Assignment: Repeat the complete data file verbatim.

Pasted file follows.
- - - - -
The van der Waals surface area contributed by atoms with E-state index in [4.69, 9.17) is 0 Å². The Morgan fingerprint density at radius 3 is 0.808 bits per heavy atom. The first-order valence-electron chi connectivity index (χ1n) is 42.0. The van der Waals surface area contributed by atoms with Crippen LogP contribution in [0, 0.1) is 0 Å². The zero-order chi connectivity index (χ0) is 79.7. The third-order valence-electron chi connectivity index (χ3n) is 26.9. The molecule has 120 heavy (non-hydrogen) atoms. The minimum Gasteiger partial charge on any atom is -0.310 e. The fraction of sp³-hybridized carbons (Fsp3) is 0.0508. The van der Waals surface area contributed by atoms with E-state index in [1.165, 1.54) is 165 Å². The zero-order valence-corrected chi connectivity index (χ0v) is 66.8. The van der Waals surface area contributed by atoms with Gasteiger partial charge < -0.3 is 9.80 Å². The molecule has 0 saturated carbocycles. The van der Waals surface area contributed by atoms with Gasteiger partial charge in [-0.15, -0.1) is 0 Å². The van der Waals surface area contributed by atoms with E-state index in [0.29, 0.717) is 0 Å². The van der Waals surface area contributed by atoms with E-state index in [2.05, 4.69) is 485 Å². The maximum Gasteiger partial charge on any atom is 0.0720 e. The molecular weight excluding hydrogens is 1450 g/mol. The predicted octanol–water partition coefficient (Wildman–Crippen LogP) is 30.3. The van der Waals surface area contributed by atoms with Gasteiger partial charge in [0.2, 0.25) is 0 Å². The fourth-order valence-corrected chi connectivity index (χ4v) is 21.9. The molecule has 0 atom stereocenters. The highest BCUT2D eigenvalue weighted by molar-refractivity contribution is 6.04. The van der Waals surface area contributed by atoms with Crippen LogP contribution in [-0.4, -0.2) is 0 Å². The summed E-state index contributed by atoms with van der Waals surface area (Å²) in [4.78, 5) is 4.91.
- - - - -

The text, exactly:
The van der Waals surface area contributed by atoms with E-state index in [4.69, 9.17) is 0 Å². The Morgan fingerprint density at radius 3 is 0.808 bits per heavy atom. The first-order valence-electron chi connectivity index (χ1n) is 42.0. The van der Waals surface area contributed by atoms with Crippen LogP contribution in [0, 0.1) is 0 Å². The zero-order chi connectivity index (χ0) is 79.7. The third-order valence-electron chi connectivity index (χ3n) is 26.9. The molecule has 120 heavy (non-hydrogen) atoms. The minimum Gasteiger partial charge on any atom is -0.310 e. The fraction of sp³-hybridized carbons (Fsp3) is 0.0508. The van der Waals surface area contributed by atoms with E-state index in [1.165, 1.54) is 165 Å². The zero-order valence-corrected chi connectivity index (χ0v) is 66.8. The van der Waals surface area contributed by atoms with Gasteiger partial charge < -0.3 is 9.80 Å². The molecule has 0 saturated carbocycles. The van der Waals surface area contributed by atoms with Gasteiger partial charge in [-0.15, -0.1) is 0 Å². The van der Waals surface area contributed by atoms with E-state index in [0.29, 0.717) is 0 Å². The van der Waals surface area contributed by atoms with E-state index in [2.05, 4.69) is 485 Å². The maximum Gasteiger partial charge on any atom is 0.0720 e. The molecular weight excluding hydrogens is 1450 g/mol. The predicted octanol–water partition coefficient (Wildman–Crippen LogP) is 30.3. The van der Waals surface area contributed by atoms with Gasteiger partial charge in [0.2, 0.25) is 0 Å². The fourth-order valence-corrected chi connectivity index (χ4v) is 21.9. The molecule has 0 atom stereocenters. The highest BCUT2D eigenvalue weighted by molar-refractivity contribution is 6.04. The van der Waals surface area contributed by atoms with Crippen LogP contribution in [-0.4, -0.2) is 0 Å². The summed E-state index contributed by atoms with van der Waals surface area (Å²) in [4.78, 5) is 4.91.